Andrew Gimber

Economist
Working (6-15 years of experience)
34Joined Sep 2021

Bio

Views are my own.

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3

Confused about "making people happy" vs. "making happy people"

In Joe’s thought experiment, the “party” is (happy) life itself, and creating a new happy life is “inviting” an extra person to that party.

I agree with you that people who don’t exist are unable to care about things. There isn’t a concrete list of hypothetical people who we can say are “missing out” on a happy life by not existing. And we can’t ask the non-existent version of Michael whether he would like to exist.

But I don’t think it follows that there is no benefit to creating additional happy lives. I think the extra happiness is still valuable even if we can’t point to a coherent counterfactual where someone in particular would have “missed out” on the happiness. We can ask the version of Michael who does exist whether he’s glad to be alive, and by assumption his answer will be positive.

My intuition is that it does matter whether there are 10 or 1000 people enjoying a party because those extra 990 enjoyable experiences are separate from one another (and from the first 10) and each is valuable by itself. (For what it’s worth, my intuition would be much weaker if we specified that all 1000 experiences were completely identical.)

Confused about "making people happy" vs. "making happy people"

If you want to understand how someone might not be indifferent about creating happy people, I recommend Joe Carlsmith’s post, “Against neutrality about creating happy lives”. Here’s the passage that resonated most with me (referring to a thought experiment about having the choice to create a new person called Michael):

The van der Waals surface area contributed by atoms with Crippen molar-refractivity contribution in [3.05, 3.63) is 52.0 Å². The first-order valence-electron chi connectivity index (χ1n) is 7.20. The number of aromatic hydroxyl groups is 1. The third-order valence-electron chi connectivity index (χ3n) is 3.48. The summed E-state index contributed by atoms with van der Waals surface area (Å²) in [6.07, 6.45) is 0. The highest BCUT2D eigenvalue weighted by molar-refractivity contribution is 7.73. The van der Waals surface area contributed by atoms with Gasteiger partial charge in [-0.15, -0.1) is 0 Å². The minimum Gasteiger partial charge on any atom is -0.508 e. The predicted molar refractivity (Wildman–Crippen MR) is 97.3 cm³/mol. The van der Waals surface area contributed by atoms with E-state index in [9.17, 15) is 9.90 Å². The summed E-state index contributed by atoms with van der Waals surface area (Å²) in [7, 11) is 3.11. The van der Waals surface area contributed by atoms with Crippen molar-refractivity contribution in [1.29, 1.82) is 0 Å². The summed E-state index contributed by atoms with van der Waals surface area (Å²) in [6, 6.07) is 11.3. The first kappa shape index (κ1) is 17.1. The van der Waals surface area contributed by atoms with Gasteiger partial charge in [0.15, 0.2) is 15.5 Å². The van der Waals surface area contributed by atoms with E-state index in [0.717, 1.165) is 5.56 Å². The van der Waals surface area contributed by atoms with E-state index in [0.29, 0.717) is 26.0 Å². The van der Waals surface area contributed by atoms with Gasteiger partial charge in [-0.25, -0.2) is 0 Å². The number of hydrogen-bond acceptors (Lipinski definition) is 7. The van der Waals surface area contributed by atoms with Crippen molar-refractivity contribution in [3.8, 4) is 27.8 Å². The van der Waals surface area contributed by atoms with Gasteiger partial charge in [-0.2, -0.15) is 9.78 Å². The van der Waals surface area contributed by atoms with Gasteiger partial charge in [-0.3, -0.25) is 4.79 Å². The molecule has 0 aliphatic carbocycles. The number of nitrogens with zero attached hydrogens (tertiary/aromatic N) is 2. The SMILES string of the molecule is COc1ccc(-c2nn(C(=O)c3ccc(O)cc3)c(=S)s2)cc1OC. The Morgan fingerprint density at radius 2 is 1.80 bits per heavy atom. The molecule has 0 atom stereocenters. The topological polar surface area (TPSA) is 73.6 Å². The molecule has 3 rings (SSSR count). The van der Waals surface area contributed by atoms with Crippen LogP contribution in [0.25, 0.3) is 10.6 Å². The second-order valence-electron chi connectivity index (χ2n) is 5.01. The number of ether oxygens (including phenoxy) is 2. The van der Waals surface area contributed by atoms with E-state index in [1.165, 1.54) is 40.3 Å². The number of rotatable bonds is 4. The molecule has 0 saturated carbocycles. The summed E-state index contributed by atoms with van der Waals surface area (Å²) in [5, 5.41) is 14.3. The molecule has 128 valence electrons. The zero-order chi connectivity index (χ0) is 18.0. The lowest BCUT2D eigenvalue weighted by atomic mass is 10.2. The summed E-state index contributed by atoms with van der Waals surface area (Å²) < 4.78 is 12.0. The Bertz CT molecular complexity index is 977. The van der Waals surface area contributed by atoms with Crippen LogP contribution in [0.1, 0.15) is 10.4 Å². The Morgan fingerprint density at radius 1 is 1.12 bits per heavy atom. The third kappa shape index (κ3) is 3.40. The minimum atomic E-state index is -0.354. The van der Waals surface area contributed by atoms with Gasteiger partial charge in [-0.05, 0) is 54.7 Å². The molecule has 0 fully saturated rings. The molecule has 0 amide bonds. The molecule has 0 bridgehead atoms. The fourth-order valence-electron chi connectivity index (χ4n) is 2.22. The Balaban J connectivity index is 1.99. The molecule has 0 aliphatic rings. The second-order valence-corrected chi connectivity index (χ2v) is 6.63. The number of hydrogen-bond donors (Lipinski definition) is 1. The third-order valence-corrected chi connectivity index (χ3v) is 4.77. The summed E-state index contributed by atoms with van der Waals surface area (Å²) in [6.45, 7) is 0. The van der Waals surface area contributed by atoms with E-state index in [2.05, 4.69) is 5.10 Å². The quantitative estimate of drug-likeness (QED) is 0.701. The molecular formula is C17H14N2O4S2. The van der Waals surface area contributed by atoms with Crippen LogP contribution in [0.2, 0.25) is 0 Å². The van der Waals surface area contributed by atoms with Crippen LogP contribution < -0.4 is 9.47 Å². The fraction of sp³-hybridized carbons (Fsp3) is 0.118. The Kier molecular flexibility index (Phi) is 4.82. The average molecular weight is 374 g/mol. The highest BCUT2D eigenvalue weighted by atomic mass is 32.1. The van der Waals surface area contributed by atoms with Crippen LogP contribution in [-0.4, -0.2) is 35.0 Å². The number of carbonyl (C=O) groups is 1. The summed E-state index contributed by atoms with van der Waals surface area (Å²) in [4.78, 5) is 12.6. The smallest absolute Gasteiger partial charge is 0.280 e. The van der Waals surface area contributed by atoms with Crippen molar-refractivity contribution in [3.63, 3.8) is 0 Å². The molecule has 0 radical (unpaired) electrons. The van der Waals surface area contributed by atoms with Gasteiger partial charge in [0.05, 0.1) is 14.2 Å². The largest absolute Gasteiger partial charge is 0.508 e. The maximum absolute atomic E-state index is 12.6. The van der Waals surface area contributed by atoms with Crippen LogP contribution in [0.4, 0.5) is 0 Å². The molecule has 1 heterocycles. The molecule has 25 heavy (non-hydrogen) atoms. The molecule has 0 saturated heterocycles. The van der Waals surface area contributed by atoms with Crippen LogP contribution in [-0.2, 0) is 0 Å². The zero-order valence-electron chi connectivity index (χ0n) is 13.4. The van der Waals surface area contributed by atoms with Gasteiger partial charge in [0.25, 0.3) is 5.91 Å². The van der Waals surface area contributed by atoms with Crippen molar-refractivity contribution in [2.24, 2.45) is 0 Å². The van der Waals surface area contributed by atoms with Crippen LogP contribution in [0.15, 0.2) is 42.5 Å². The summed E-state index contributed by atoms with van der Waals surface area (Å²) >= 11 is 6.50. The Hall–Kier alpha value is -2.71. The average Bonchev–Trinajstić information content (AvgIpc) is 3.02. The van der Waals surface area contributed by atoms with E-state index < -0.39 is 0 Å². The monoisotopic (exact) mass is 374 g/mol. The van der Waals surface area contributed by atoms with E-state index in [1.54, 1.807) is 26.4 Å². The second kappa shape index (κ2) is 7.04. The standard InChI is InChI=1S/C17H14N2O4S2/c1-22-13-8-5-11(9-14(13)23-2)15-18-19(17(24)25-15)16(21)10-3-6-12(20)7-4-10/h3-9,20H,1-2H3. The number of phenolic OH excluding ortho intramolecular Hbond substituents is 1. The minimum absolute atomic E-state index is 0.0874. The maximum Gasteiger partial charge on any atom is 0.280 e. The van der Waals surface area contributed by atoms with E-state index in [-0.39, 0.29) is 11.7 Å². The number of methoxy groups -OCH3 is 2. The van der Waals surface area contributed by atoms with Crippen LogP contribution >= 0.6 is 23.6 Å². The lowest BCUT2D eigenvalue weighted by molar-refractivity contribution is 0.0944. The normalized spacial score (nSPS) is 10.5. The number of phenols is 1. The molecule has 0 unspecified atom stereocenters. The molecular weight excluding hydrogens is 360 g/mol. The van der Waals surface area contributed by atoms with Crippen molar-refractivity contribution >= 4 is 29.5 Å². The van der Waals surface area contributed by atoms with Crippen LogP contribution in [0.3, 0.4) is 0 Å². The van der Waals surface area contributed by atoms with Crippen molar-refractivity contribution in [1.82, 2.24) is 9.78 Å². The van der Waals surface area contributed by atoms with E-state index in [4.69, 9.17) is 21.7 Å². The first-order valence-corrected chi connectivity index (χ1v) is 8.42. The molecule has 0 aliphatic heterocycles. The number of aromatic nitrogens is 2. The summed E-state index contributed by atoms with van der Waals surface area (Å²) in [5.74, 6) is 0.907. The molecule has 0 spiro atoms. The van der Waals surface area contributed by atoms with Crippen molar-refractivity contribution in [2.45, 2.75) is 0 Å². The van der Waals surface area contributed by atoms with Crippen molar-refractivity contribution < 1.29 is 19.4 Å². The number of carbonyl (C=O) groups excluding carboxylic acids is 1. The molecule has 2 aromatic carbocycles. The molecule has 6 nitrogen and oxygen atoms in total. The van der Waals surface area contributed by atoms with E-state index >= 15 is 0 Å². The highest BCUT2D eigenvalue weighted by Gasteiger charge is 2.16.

I feel like I have a chance to invite Michael to the greatest party, the only party, the most vast and terrifying and beautiful party, in the history of everything: the only party where there is music, and wet grass, and a woman he’ll fall in… love with — a party he would want to come to, a party he’ll be profoundly grateful to have been to, even if only briefly, even if it was sometimes hard.

I don’t have kids. But if I did, I imagine that showing them this party would be one of the joys. Saying to them: “Here, look, this is the world. These are trees, these are stars, this is what we have learned so far, this is what we don’t know, this is where it all might be going. You’re a part of this now. Welcome.”